Overview and Objective
There are two different approaches when it comes to positioning.
One is making the company/product to sound like "the
next big thing". This type of positioning will be
broad and complex. The other approach is a positioning
that is narrow and clear. If you are a small company,
the narrow and clear positioning is recommended for you.
If you are a venture-funded or very large organization,
the broad and complex positioning may be required to get
the attention of the right people. This document deals
with the narrow and clear positioning.
Who Should be Involved
If you are discussing company positioning, it should
involve all senior management. If it is product positioning,
it should involve representatives from Sales, Field Engineering,
and both product marketing and marketing communications.
A meeting or conference call with all parties involved
is critical. Ideally, everyone should be in one room with
a white board or large tablet to keep track of ideas and
thoughts. It is also important that everyone have a say
and that the highest-ranking person does not dominate
Before Getting Started
Everyone should attend the meeting prepared to discuss
your customers. If you don't have enough data on the customers,
who they are and why they bought, then discussions with
the customer must take place first. If you don't yet have
customers for the product then you need to come prepared
with market research and market validation interviews
with potential customers.
If there is a current positioning for the company and/or
the product, you ideally want to forget your existing
positioning during this exercise. However, that positioning
was probably developed through trial and error, so the
background for the positioning should be used, but it
is important for people to think beyond the current positioning.
The objective of the meeting is to reach agreement on
the following definitions.
- The primary customer. It is a good idea to
start broad and then narrow it down. Define both the
primary user and the person who has the budget (the
one who pays for your product or service).
- Secondary customers.
- The problem. What is the real problem of the
primary customer listed above, that your product can
- The secondary problem or other symptoms of the
problem. A significant problem will have an impact
in multiple areas. List all the areas affected by the
problem and how they are affected.
- Emotions. List the emotions of the customer
as they think about the problem. What is the primary
- Market characteristics. Break down the characteristics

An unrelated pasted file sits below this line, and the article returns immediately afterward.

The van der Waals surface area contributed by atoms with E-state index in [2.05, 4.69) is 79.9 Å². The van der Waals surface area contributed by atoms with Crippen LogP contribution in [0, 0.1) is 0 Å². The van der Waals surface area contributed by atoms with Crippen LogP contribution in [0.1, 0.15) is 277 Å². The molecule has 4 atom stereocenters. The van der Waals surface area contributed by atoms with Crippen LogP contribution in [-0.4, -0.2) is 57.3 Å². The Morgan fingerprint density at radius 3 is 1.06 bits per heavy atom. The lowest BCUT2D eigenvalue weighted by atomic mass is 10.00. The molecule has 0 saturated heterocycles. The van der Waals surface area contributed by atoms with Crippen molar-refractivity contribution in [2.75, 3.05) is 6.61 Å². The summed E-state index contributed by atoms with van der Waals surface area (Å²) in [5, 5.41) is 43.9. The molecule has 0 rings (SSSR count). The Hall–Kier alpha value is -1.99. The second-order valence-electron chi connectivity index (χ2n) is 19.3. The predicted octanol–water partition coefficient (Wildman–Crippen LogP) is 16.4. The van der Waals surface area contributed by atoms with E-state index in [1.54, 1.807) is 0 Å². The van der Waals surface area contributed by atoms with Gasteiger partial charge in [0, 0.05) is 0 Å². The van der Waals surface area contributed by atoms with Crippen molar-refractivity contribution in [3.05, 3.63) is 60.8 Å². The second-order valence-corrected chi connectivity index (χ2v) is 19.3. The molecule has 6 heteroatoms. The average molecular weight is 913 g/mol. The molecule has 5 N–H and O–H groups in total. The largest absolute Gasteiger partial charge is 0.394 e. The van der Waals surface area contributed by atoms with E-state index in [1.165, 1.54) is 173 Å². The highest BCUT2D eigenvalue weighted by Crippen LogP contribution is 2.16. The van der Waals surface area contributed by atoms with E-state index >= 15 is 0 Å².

of your primary customer. What do they buy? How do they
buy it? What do they worry about when they think of
- Channels. Describe the other companies that
the customer works with in solving similar problems.
Decide if these companies are good partners for you.
What is their primary business? How are their sales
people compensated? What is their biggest problem at
this moment? What can your product offer them?
- Elevator pitch. Describe the customer, their
problem, and how you solve it differently then anything
else on the market. Provide just enough information
for the listener to want to know more. Target the message
to your primary customer and bring their emotions into
- Competitors. List your competitors and their
strengths and weaknesses in comparison to your offering.
Start the meeting by sharing the most current discussions
with customers and potential customers. Anyone who has
had these conversations, whether they are formal market
research, or casual conversations, should share that information
with the rest of the group so that everyone has an equal
understanding of the target market.
Walk through the nine objectives above, in the order
they are listed. Start broad and narrow the objective
down by the process of elimination.
What Do You Do With the Results?
The elevator pitch should be distributed to the entire
company and everyone should use it when discussing the
offering. If this is a company positioning, the message
should be incorporated into the home page of the website,
datasheets, and the corporate background collateral. Strengths
over the competitors should be emphasized in the product
literature and on the website.
After several months of using the new positioning, review
it with management and customer. Find out what works and
what doesn't work. Decide if it needs to be updated with
new information or direction.
By Infrasystems - Barbara Tallent